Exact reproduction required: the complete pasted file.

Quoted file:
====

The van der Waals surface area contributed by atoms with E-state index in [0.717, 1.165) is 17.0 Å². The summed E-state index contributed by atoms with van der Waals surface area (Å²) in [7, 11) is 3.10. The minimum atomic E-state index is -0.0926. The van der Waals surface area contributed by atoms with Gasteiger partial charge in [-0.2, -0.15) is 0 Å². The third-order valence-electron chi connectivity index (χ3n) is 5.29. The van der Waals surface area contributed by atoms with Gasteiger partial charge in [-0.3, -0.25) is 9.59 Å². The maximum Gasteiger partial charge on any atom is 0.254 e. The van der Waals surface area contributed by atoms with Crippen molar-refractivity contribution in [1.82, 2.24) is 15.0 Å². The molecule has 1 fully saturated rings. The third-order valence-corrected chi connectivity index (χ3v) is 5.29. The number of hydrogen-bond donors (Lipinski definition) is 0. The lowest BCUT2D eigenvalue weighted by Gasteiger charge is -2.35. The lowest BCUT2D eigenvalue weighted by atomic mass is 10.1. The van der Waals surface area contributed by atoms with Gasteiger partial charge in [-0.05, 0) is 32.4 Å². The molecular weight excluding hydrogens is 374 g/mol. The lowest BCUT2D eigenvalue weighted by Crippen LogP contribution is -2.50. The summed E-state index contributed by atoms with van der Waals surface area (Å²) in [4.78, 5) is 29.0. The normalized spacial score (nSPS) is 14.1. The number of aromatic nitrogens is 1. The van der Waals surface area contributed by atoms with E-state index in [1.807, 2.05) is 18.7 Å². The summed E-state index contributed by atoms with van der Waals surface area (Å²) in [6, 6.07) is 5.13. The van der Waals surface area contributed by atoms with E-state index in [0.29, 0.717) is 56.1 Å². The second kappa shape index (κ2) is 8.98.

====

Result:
The van der Waals surface area contributed by atoms with E-state index in [0.717, 1.165) is 17.0 Å². The summed E-state index contributed by atoms with van der Waals surface area (Å²) in [7, 11) is 3.10. The minimum atomic E-state index is -0.0926. The van der Waals surface area contributed by atoms with Gasteiger partial charge in [-0.2, -0.15) is 0 Å². The third-order valence-electron chi connectivity index (χ3n) is 5.29. The van der Waals surface area contributed by atoms with Gasteiger partial charge in [-0.3, -0.25) is 9.59 Å². The maximum Gasteiger partial charge on any atom is 0.254 e. The van der Waals surface area contributed by atoms with Crippen molar-refractivity contribution in [1.82, 2.24) is 15.0 Å². The molecule has 1 fully saturated rings. The third-order valence-corrected chi connectivity index (χ3v) is 5.29. The number of hydrogen-bond donors (Lipinski definition) is 0. The lowest BCUT2D eigenvalue weighted by Gasteiger charge is -2.35. The lowest BCUT2D eigenvalue weighted by atomic mass is 10.1. The van der Waals surface area contributed by atoms with Gasteiger partial charge in [-0.05, 0) is 32.4 Å². The molecular weight excluding hydrogens is 374 g/mol. The lowest BCUT2D eigenvalue weighted by Crippen LogP contribution is -2.50. The summed E-state index contributed by atoms with van der Waals surface area (Å²) in [4.78, 5) is 29.0. The normalized spacial score (nSPS) is 14.1. The number of aromatic nitrogens is 1. The van der Waals surface area contributed by atoms with E-state index in [1.807, 2.05) is 18.7 Å². The summed E-state index contributed by atoms with van der Waals surface area (Å²) in [6, 6.07) is 5.13. The van der Waals surface area contributed by atoms with E-state index in [0.29, 0.717) is 56.1 Å². The second kappa shape index (κ2) is 8.98.